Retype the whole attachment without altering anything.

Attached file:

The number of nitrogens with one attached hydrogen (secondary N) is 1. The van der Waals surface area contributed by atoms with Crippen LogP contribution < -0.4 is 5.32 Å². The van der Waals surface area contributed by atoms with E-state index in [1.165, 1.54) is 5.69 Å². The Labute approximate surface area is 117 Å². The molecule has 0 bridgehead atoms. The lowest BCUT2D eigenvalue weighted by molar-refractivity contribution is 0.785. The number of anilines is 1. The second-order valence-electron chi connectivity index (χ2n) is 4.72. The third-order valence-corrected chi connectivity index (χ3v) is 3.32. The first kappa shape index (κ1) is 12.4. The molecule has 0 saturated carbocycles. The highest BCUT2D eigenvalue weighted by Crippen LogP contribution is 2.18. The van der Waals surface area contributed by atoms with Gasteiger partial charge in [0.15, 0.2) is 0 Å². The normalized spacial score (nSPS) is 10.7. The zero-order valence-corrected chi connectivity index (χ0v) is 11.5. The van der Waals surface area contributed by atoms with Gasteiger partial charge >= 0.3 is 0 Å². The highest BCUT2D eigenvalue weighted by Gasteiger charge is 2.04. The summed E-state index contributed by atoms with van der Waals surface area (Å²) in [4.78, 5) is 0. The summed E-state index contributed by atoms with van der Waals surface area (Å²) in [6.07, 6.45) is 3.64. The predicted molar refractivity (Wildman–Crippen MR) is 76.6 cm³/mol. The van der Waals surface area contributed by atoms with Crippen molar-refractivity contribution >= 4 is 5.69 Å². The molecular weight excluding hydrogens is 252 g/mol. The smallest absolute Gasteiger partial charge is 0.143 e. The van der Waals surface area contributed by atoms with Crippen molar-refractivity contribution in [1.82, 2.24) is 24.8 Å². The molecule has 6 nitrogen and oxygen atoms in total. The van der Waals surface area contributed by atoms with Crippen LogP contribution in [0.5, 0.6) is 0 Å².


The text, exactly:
The number of nitrogens with one attached hydrogen (secondary N) is 1. The van der Waals surface area contributed by atoms with Crippen LogP contribution < -0.4 is 5.32 Å². The van der Waals surface area contributed by atoms with E-state index in [1.165, 1.54) is 5.69 Å². The Labute approximate surface area is 117 Å². The molecule has 0 bridgehead atoms. The lowest BCUT2D eigenvalue weighted by molar-refractivity contribution is 0.785. The number of anilines is 1. The second-order valence-electron chi connectivity index (χ2n) is 4.72. The third-order valence-corrected chi connectivity index (χ3v) is 3.32. The first kappa shape index (κ1) is 12.4. The molecule has 0 saturated carbocycles. The highest BCUT2D eigenvalue weighted by Crippen LogP contribution is 2.18. The van der Waals surface area contributed by atoms with Gasteiger partial charge in [0.15, 0.2) is 0 Å². The normalized spacial score (nSPS) is 10.7. The zero-order valence-corrected chi connectivity index (χ0v) is 11.5. The van der Waals surface area contributed by atoms with Gasteiger partial charge >= 0.3 is 0 Å². The highest BCUT2D eigenvalue weighted by Gasteiger charge is 2.04. The summed E-state index contributed by atoms with van der Waals surface area (Å²) in [4.78, 5) is 0. The summed E-state index contributed by atoms with van der Waals surface area (Å²) in [6.07, 6.45) is 3.64. The predicted molar refractivity (Wildman–Crippen MR) is 76.6 cm³/mol. The van der Waals surface area contributed by atoms with Crippen molar-refractivity contribution >= 4 is 5.69 Å². The molecular weight excluding hydrogens is 252 g/mol. The smallest absolute Gasteiger partial charge is 0.143 e. The van der Waals surface area contributed by atoms with Crippen molar-refractivity contribution in [1.82, 2.24) is 24.8 Å². The molecule has 6 nitrogen and oxygen atoms in total. The van der Waals surface area contributed by atoms with Crippen LogP contribution in [0.5, 0.6) is 0 Å².